Right now the latest adaptation is The Golden Compass and the reviews have not been that kind. Writer-director Chris Weitz has been swamped by the task of condensing a densely imaginative 430-page book. Something had to be left out and some would argue – not unconvincingly – that he chose to leave out meaning in favour of action. But it is what it is. The kids will be entertained. And if their parents have any sense they'll buy them the book for Xmas in favour of the plush 18" electronic talking bear.


Carma Dutra said...

Does this confirm that perception is reality? Maybe the question is "Whose" reality is it anyway? I think you described that quite well with all of your comparisons. I enjoyed it.

Missy Frye said...

I'm a firm supporter of basing opinions about movie adaptations on their own merits. Because of the vast differences in the mediums of book and film it's impossible to to be exact when interpreting from one to the other.

Incurable Disease of Writing

Demian Farnworth said...

Per his Paris Review interview, Stephen King didn't like the adaptation of The Shining. But with every story he wrote adapted to film in some way, he's got a lot to like. And dislike. One more thing: Philip K. Dick rocks. Cut my teeth on him.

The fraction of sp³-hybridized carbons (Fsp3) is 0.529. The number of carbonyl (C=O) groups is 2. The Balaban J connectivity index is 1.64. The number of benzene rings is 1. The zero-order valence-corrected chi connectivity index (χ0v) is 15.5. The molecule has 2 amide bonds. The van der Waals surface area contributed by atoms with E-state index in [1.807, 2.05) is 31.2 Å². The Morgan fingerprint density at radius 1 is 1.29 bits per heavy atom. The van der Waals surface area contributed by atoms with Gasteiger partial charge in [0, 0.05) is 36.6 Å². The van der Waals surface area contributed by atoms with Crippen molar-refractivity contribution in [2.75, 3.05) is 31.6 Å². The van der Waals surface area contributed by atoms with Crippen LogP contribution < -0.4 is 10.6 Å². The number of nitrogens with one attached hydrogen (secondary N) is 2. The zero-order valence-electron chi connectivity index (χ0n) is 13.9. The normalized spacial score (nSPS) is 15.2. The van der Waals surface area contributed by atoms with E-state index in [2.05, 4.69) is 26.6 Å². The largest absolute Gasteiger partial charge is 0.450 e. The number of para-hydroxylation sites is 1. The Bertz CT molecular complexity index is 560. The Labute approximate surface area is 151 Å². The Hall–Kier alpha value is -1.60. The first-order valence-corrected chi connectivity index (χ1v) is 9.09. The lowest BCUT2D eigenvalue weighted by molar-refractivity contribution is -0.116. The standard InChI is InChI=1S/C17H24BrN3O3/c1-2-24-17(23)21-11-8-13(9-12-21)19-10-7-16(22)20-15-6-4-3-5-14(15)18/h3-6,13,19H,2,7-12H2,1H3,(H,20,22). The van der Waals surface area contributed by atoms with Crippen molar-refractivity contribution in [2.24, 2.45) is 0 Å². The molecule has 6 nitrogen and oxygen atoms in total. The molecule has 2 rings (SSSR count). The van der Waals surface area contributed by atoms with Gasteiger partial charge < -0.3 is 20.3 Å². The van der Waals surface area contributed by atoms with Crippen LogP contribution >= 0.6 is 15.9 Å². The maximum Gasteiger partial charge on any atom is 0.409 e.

Anonymous said...

Jim, I enjoyed your post. But my real reason for stopping by is to tag you in a blogging meme. Here are the rules:

Dave King said...

An interesting post, and one I can relate to.
Sometime in the fairly early days of educational T.V. I became involved in a project to produce and transmit such programmes to schools. For this we were given training, which included excercises in which the future production team would read, discuss and come to "a certain level of agreement about" a novelette or short story. The next step was for us to split up and for each to produce a storyboard visualizing in a series of graphics, the spatial characteristis of the setting, the movement of characters around and within that setting, the lighting, location of cameras and camera angles etc, and how the plot would unfold within those constraints. Not surprisingly, the storyboards showed wild discrepancies of interpretation, but what I found most interesting
was the degree to which that previous "level of agreement", which in the main had not been concerned with the storyboard issues, became history as those ideas changed and developed as the other issues became more clearly vizualised.